Fungicide Use Midseason and On – Facts for Fancy Fruit

Fungicide Use Midseason and On

For those of you still fortunately enough to have apples, disease management continues to a greater degree than those of us without a crop. Around now (the beginning of cover sprays), the most serious apple pathogens are generally less active, terminal buds have set, leaves have hardened off (and are now less susceptible) and weather is usually getting hotter and drier. Unfortunately, this year has been a bit screwy, with warm-ups, cool downs and frosts, and few trees have set terminal buds. The continued fungicide applications are necessary to protect against the continuing pathogen pressure.

If you are still within the 77-day pre-harvest interval, get that last application of mancozeb on while you still can. It is one of, if not the best protectant against the summer rots, along with controlling scab. When you can no longer use mancozeb, switching over to ziram (with a 14 d PHI) or captan (see label as PHI varies) as a tank-mix or rotation partner is necessary to protect fruit during these frequent and heavy summer rains for the remainder of the season.

The judicious addition of Pristine, Merivon, Luna Sensation, Flint, or Sovran provide excellent control of summer diseases.  These are all good to excellent on the summer rots and sooty blotch/flyspeck. In hot, wet years, bitter rot is an especially bad problem on HoneyCrisp, Gala, Empire, and Golden Delicious. Think of what your crop could look like in August, when it is too late to do anything and protect fruit now! Let me remind you (Fig. 1)! Remember, all of these have strobilurins (FRAC code 11) so your decision to use these fungicides during the summer should be balanced against the need for control of early season diseases, the potential for damage by the summer rots, and the limited number of applications recommended on the label.

Strobilurins aren’t your only options, though. Omega provides summer rot disease control (in the fair to very good category), and is a completely different mode of action (FRAC 29). It also, weirdly enough, controls two-spotted spider mite, red mite and apple rust mite. It has a 28-d PHI. Newer options, Aprovia, Fontelis, and Miravis (all FRAC 7) are good to excellent against scab and bitter rot, along with some early season diseases like powdery mildew. Aprovia has a 30-d PHI, Fontelis has a 28-day PHI and Miravis has a 30-d PHI. All are FRAC 7, meaning they are succinate dehydrogenase inhibitor. As Merivon, Pristine and Luna Sensation all have FRAC 7 fungicides, be careful with your rotations!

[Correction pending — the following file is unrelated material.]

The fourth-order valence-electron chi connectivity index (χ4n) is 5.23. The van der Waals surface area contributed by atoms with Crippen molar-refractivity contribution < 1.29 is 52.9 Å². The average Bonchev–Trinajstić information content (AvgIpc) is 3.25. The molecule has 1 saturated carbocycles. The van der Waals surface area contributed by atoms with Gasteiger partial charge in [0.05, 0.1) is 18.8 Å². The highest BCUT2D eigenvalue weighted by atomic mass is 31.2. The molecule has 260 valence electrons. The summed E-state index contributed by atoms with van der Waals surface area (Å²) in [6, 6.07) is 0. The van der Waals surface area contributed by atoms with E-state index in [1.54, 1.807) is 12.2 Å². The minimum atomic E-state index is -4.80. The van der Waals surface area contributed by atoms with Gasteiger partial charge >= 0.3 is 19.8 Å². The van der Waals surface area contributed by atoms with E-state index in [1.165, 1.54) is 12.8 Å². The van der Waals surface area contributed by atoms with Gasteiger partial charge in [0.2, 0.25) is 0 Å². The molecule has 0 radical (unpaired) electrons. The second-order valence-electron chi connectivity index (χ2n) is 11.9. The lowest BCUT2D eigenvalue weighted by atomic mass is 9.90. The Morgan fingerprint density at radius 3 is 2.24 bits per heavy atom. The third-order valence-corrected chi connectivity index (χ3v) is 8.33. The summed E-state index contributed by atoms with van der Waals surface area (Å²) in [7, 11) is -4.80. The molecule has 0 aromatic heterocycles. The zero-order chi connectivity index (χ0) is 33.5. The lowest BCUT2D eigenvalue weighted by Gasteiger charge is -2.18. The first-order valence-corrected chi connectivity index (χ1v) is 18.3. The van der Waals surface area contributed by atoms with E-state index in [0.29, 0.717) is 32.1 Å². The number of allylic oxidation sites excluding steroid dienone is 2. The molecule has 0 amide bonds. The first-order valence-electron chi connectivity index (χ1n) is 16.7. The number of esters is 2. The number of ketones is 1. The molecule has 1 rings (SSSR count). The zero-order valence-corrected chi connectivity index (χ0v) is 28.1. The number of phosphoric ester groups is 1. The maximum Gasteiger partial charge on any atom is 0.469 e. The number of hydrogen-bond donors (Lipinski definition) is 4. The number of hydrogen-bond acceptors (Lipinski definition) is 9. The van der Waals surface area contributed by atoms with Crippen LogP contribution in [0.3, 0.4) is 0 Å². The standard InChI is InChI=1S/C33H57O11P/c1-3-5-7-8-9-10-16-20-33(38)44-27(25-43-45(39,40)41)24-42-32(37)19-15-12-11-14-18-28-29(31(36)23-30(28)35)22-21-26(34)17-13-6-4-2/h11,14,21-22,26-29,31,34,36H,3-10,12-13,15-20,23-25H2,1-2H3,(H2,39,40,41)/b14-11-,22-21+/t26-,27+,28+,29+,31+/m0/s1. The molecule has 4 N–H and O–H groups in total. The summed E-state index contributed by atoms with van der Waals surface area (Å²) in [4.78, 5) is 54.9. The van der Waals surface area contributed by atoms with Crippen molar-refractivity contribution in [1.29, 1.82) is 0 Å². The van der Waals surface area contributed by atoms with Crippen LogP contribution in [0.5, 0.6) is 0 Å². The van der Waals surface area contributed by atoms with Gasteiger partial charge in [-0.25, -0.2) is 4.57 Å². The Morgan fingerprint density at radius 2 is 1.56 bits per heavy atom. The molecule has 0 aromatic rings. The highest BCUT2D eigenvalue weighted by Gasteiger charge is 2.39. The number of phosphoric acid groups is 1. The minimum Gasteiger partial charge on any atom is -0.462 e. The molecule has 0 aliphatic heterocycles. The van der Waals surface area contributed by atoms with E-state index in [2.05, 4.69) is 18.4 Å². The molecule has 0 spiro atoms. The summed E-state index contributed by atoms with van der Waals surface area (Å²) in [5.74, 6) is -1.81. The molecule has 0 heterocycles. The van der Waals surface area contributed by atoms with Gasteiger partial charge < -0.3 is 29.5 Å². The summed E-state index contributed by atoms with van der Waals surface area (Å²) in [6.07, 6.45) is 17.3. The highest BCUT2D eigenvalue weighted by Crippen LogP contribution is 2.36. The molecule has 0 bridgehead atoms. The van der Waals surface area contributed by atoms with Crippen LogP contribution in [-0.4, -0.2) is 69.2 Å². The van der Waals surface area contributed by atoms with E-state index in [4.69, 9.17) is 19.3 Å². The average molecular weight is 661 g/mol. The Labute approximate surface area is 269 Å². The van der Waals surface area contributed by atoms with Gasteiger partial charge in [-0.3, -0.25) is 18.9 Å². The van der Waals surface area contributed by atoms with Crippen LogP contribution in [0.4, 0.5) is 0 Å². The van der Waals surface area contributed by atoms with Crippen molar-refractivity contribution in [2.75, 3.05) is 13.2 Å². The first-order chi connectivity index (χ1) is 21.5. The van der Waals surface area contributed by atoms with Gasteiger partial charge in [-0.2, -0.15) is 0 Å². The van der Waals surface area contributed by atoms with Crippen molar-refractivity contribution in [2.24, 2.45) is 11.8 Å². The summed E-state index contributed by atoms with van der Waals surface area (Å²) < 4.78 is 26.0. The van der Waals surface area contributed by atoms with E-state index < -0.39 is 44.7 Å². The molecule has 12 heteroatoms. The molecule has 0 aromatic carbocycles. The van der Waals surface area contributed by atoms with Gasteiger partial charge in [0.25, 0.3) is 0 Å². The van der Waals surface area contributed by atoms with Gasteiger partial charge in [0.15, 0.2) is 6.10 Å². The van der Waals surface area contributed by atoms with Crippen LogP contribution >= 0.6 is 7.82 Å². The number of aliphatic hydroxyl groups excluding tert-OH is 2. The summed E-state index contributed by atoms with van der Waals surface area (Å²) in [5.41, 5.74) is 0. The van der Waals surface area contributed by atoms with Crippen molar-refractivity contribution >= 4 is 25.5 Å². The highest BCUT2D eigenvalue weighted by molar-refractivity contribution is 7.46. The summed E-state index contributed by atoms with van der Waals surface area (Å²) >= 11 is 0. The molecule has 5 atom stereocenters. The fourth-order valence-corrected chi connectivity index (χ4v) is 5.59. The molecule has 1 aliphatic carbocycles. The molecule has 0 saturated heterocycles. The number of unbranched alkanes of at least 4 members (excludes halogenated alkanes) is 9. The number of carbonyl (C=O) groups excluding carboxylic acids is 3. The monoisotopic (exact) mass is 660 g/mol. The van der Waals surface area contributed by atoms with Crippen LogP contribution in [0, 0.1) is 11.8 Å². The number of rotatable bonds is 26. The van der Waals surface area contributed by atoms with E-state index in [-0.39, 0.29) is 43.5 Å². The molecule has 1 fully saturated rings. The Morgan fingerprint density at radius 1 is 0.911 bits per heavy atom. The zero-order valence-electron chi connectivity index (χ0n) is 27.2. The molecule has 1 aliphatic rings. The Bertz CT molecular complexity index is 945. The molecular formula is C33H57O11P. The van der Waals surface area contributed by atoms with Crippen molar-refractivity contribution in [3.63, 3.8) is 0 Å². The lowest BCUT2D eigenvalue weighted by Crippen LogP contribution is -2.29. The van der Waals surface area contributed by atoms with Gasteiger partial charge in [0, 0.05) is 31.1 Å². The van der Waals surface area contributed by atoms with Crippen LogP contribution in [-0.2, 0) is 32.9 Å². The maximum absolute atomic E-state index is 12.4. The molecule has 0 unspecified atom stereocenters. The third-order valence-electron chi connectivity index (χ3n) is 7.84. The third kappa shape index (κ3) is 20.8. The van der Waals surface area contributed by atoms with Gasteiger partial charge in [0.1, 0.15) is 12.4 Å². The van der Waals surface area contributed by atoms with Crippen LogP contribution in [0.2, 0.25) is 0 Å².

Lastly, the sooty blotch/flyspeck fungal complex begins the infection process around third cover when rainfall is frequent (and when forest trees are nearby), but they are generally not observed as a problem until later in the season. The incubation period for the sooty blotch/flyspeck pathogens is about 30 days. Keep in mind that captan and ziram provide effective protection for 10 to 14 days at the most (and a bit longer for Topsin M). Topsin-M is effective for most species of sooty blotch/flyspeck, but much less effective on the summer rots. Aprovia, and Miravis are labeled for sooty blotch/fly speck, as is the newer FRAC 3 fungicides, Cevya (12 h, 0 d PHI), which is an excellent choice if you are also trying to control powdery mildew or even apple scab, if weather ends up cooler.

Again, early prevention is better than later regret, but fungicides are only part of the equation. Making sure trees are well pruned, and that the canopy is open to increase airflow and allow pesticide applications to reach the entire tree is essential to controlling these diseases. Another essential piece of management is sanitation: Removing mummies and windfalls reduces over-summering and overwintering inoculum, minimizing the risk of spread. All of these suggestions are easily made, but very difficult to implement.

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